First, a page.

Why Infanticide Can Be Moral
Tauriq Moosa is a tutor in ethics, bioethics and critical thinking at the University of Cape Town, South Africa. He is currently pursuing a Masters degree at the Centre for Applied Ethics, Stellenbosch University. He has published essays and articles on practical ethics, focusing on subjects like free expression, killing, sex, and religion in public life. He debated religion with Archbishop Desmond Tutu in the BBC documentary, the Tutu Talks, and has been featured on local radio shows. He is also an avid comic book writer and reader.
If you wish to contact him, please click here.
This post is an introductory framework for moral infanticide. Before we can even discuss cases of ending an infant’s life for non-medical reasons, we must understand why infants’ lives can be deliberately ended at all (for medical ones).
Deliberately killing a human is difficult to consider, though many can think of or have encountered situations where it’s justified (such as self-defence or euthanasia). It’s more difficult when considering instances where it’s moral to end an infant’s life. Indeed, highlighting that I support infanticide meant, for many commenters, I was “looking for attention”, “sociopathic”, “a completely lost human being”, have “dementia [that] is so profound and alarming that I really have to contact BIG THINK [and the police], and “a low life proponent of murder”.
Like all difficult topics, we must first try consider what really is happening when people propose so-called horrible ideas like ethically ending a life, especially if that life is an infant’s. Though I’ve discussed infanticide before, I want to outline broadly why I think it’s moral, in certain cases, to ‘let’ an infant die or deliberately end its life humanely. (Until people understand this, we won’t get anywhere discussing harder cases such as ‘after-birth abortion’).
Firstly, we must question when it is moral to end the life of any living entity. Ignoring species, is there any good reason to keep alive a sentient entity that is close to death and in constant pain? There might be some, albeit very few, reasons to do so, such as respecting the entity’s prior wishes that were made when he or she was rational and capable.
Yet, in almost all instances of futile suffering (that is suffering experienced during last moments of life), it is neither evil nor wrong to be on the side of reducing this futile suffering (assuming it is futile). For example, a loving husband does not suddenly turn into a sadist or monster when deciding to help his spouse ‘die with dignity’: he does so out of respect for her and to reduce her pointless suffering.
The issue itself is highly contentious, but to continue this discussion on infanticide, we must all agree there are instances where helping a living entity, whether animal (as loving pet owners can attest) or human (such as those who’ve requested it), to die is moral. Even Catholic theologians agree that there are instances, very rare ones, where it is moral. We only need ‘rare’ instances that are moral to conclude not all deliberate killing is immoral.
We can discuss the where and when of such instances, as I will do now with infants, but primarily this discussion will get nowhere unless we at least agree on this one point: there are instances where it is moral but we must argue about them. We get nowhere if you think by definition it is always wrong to kill or end a human’s life; this discussion simply cannot happen (I am willing to have that discussion, but it does not fit in with current arguments for infanticide).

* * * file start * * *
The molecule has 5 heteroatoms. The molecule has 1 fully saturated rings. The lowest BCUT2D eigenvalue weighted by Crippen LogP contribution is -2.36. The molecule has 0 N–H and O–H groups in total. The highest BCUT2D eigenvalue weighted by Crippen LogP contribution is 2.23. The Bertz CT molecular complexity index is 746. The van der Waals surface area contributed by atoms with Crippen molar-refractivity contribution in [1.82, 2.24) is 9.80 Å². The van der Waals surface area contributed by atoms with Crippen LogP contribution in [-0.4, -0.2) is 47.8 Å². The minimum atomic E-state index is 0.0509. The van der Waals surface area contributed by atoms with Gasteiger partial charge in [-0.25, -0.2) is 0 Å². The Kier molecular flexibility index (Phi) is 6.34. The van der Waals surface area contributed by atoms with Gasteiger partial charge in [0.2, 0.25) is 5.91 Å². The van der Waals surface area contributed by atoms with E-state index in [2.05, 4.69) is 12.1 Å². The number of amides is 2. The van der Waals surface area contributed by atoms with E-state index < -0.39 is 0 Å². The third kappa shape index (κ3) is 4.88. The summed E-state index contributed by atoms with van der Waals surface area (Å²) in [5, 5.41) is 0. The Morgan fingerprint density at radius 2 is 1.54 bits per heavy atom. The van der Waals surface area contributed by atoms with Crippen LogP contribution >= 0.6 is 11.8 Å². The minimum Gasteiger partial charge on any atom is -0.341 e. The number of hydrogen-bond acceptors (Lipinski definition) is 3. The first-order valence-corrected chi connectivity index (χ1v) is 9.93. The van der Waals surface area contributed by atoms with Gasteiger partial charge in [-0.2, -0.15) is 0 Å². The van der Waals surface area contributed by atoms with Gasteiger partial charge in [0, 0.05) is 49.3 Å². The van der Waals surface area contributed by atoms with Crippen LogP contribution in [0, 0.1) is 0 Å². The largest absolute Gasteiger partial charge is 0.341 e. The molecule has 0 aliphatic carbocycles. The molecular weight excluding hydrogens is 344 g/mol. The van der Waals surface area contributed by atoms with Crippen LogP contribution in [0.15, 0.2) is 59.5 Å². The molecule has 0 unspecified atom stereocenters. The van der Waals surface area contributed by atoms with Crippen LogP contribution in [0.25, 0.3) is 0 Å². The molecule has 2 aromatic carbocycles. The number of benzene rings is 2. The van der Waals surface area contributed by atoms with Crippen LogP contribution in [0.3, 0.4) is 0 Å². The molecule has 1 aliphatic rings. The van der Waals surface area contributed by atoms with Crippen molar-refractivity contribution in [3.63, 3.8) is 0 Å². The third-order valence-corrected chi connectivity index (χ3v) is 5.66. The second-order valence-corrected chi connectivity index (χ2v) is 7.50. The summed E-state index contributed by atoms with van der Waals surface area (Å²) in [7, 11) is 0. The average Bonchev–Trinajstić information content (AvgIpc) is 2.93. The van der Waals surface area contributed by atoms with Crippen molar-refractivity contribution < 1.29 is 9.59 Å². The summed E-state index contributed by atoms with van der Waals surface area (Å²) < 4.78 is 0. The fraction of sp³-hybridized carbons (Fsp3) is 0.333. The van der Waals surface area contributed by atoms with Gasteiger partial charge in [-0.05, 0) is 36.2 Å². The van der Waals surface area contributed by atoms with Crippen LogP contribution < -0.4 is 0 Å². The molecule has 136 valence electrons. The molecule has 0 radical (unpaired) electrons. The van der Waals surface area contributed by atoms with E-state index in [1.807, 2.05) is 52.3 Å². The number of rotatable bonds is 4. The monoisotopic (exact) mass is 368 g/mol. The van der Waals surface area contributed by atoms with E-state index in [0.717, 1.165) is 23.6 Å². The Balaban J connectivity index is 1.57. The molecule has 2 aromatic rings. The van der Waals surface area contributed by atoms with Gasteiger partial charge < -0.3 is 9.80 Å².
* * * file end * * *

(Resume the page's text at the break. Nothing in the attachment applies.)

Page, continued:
1. Severe Problems and Pointless Suffering
Not every human has a problem-free birth. This sounds obvious, but people, after acknowledging this, then tend to derive what is right or wrong from perspectives suited more to unproblematic scenarios.
Perhaps the harshest example of such problems is anencephaly: “a child [born] with anencephaly [is] born without a scalp, without a vault of the cranium, without meninges, without either brain hemisphere and without a cerebellum”. All the baby has is a brainstem, which works with the spine to control the body’s unconscious functions. These are often referred to as cases where children are born ‘without brains’ but that is not entirely accurate: they do lack higher functions, but not basic ones though these will soon go, too. Twenty-five percent of babies with anencephaly do not survive birth; of those that do, life expectancy is only a few hours or days. In these unfortunate cases, all that parents have is a dying child, who will never recognise them or its own existence.
Another type of case involves babies born with myelomeningocele (or spina bifida cystica), which, says the US National Library of Medicine, “is a birth defect in which the backbone and spinal canal do not close before birth.” The complications include “cerebral palsy and decreased oxygen to the brain”, hydrocephalus (a build-up of fluid in the skull that leads to brain swelling), and “permanent weakness or paralysis of legs”. Many parents do not wish this kind of life for their child: either because of the actual complications or that they themselves cannot maintain the child’s basic level of worthwhile life. Some have to receive numerous intense medical operations before their teenage years. (It must be acknowledged that, with good aid and consistent support, many do go on to live decent lives.)
But the New York Times discusses a case which highlights the horrors of birth-defects, as well as pointless and inverted moral responses.
2. The Case of Sanne
[‘Sanne’], a Dutch baby girl … was born with a severe form of Hallopeau-Siemens syndrome, a rare skin disease. As reported earlier this year … baby Sanne's ''skin would literally come off if anyone touched her, leaving painful scar tissue in its place.'' With this condition, she was expected to live at most 9 or 10 years before dying of skin cancer. Her parents asked that an end be put to her ordeal, but hospital officials, fearing criminal prosecution, refused. After six months of agony, Sanne finally died of pneumonia.